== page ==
Dr Balu Pitchiah MBBS, MRCPsych, CCST,MBA (OXON)

Are Eating Disorders Becoming More Common?

The number of people seeking eating disorders treatment in the UK has been increasing steadily for many years. The rise is often blamed on the influences of the media and social media, but other forces are also involved in the increase in this and other mental health problems.

How Common Are Eating Disorders?

Eating disorders affect all kinds of people, including men and women, the young and the old:

  • Approximately 1.25 million people in the UK are affected by an eating disorder.
  • About 11% of those affected are men and boys.
  • Bulimia is the most common eating disorder, accounting for about 40% of all cases.
  • Anorexia is the second most common, affecting 10% of people with eating disorders.
  • Binge eating disorder and unspecified eating disorders account for the other 50% of cases.
  • The number of hospital admissions for eating disorders treatment rose by about 7% a year between 2005 and 2013.

Why Are Eating Disorders on the Rise?

The increase in eating disorder has been attributed to many different causes:

  • Unrealistic beauty standards in the media are making it harder for people to recognise what is normal and healthy.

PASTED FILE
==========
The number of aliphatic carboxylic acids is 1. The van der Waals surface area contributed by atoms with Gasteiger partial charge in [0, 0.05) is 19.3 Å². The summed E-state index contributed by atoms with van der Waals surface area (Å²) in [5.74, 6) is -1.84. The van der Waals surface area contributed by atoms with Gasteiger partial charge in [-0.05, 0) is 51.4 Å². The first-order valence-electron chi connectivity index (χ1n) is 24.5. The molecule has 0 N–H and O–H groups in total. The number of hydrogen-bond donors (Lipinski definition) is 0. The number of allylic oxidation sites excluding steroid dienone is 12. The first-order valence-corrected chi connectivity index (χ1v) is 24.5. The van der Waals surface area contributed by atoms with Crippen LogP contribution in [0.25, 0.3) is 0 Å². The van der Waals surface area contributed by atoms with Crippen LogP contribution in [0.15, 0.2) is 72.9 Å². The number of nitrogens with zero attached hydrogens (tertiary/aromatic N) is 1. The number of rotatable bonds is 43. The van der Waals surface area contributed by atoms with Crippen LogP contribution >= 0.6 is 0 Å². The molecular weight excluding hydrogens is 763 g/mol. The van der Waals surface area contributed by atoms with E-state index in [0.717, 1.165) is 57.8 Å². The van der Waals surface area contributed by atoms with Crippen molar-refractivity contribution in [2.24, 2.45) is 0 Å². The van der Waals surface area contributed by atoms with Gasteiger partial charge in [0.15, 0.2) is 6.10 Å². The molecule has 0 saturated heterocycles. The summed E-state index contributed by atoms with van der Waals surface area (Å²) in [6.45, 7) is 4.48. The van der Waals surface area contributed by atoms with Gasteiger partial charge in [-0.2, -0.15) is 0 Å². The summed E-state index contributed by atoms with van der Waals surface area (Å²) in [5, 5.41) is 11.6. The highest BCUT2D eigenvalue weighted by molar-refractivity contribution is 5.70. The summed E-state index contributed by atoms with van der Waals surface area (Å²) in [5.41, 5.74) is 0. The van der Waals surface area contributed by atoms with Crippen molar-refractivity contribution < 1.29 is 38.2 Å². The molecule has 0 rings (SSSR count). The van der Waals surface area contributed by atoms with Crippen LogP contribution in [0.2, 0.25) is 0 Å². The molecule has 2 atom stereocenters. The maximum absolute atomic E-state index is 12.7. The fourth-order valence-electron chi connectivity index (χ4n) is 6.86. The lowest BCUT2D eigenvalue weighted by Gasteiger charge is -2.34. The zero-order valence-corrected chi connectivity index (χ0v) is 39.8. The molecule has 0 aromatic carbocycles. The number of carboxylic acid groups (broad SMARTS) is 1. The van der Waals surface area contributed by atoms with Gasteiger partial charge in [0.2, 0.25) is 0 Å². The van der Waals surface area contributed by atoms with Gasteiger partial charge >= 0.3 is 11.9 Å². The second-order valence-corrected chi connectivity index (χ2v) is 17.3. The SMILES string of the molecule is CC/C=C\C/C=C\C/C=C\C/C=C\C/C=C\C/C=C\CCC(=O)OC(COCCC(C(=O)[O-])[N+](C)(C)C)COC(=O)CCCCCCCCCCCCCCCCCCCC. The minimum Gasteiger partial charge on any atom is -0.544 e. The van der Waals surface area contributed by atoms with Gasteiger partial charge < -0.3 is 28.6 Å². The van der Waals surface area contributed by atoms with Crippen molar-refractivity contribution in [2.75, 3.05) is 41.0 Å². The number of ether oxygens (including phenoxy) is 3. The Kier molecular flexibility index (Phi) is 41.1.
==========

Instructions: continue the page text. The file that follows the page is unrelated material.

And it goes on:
• Social media adds to the pressure and makes it harder to escape as people are always connected and being pressured to post their own images.
  • Trends such as clean eating have encouraged people to focus on what they eat in a way that can be harmful for those who are vulnerable to eating disorders.
  • Men are also under increasing pressure to look good, which has led to a rapid rise in eating disorders in this group in recent years.
  • Young people are also under pressure due to exams, family problems and other issues.
  • More older people are being diagnosed with eating disorders too, which has been linked to different sources of stress than for younger people, such as divorce and financial worries.

All of these different factors may be playing a role. However, while there has certainly been an increase in the number of people receiving eating disorders treatment, this is also partly due to better awareness and diagnosis of these problems. People whose symptoms would have been missed or ignored in the past are now more likely to get the help they need.